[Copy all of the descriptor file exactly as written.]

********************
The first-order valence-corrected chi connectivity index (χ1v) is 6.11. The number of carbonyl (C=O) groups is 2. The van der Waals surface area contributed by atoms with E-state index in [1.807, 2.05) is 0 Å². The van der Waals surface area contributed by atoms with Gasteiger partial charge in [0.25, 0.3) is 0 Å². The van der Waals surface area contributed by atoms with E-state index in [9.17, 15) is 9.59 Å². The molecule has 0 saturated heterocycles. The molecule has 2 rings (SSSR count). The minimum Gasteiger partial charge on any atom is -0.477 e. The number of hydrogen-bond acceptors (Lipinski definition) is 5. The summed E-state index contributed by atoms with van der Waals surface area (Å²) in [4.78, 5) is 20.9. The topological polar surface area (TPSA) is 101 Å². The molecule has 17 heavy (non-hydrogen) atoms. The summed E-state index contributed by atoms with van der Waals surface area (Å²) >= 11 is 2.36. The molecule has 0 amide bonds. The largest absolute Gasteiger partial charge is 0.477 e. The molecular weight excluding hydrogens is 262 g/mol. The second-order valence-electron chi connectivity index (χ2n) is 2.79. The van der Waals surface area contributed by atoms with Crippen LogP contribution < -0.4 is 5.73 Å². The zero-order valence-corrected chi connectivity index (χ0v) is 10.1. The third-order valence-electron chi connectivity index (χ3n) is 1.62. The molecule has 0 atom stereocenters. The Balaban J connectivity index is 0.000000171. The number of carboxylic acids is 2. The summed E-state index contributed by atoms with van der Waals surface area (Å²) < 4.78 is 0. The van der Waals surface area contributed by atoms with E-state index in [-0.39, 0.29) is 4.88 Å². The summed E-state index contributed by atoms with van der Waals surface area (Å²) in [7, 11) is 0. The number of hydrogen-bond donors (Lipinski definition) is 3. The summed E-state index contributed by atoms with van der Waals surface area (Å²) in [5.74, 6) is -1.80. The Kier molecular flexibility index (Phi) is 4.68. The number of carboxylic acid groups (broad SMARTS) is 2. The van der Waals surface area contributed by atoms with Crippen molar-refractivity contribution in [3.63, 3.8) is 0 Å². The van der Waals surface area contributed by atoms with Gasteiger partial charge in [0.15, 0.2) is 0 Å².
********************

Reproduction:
The first-order valence-corrected chi connectivity index (χ1v) is 6.11. The number of carbonyl (C=O) groups is 2. The van der Waals surface area contributed by atoms with E-state index in [1.807, 2.05) is 0 Å². The van der Waals surface area contributed by atoms with Gasteiger partial charge in [0.25, 0.3) is 0 Å². The van der Waals surface area contributed by atoms with E-state index in [9.17, 15) is 9.59 Å². The molecule has 0 saturated heterocycles. The molecule has 2 rings (SSSR count). The minimum Gasteiger partial charge on any atom is -0.477 e. The number of hydrogen-bond acceptors (Lipinski definition) is 5. The summed E-state index contributed by atoms with van der Waals surface area (Å²) in [4.78, 5) is 20.9. The topological polar surface area (TPSA) is 101 Å². The molecule has 17 heavy (non-hydrogen) atoms. The summed E-state index contributed by atoms with van der Waals surface area (Å²) >= 11 is 2.36. The molecule has 0 amide bonds. The largest absolute Gasteiger partial charge is 0.477 e. The molecular weight excluding hydrogens is 262 g/mol. The second-order valence-electron chi connectivity index (χ2n) is 2.79. The van der Waals surface area contributed by atoms with Crippen LogP contribution < -0.4 is 5.73 Å². The zero-order valence-corrected chi connectivity index (χ0v) is 10.1. The third-order valence-electron chi connectivity index (χ3n) is 1.62. The molecule has 0 atom stereocenters. The Balaban J connectivity index is 0.000000171. The number of carboxylic acids is 2. The summed E-state index contributed by atoms with van der Waals surface area (Å²) < 4.78 is 0. The van der Waals surface area contributed by atoms with E-state index in [-0.39, 0.29) is 4.88 Å². The summed E-state index contributed by atoms with van der Waals surface area (Å²) in [7, 11) is 0. The number of hydrogen-bond donors (Lipinski definition) is 3. The summed E-state index contributed by atoms with van der Waals surface area (Å²) in [5.74, 6) is -1.80. The Kier molecular flexibility index (Phi) is 4.68. The number of carboxylic acid groups (broad SMARTS) is 2. The van der Waals surface area contributed by atoms with Crippen molar-refractivity contribution in [3.63, 3.8) is 0 Å². The van der Waals surface area contributed by atoms with Gasteiger partial charge in [0.15, 0.2) is 0 Å².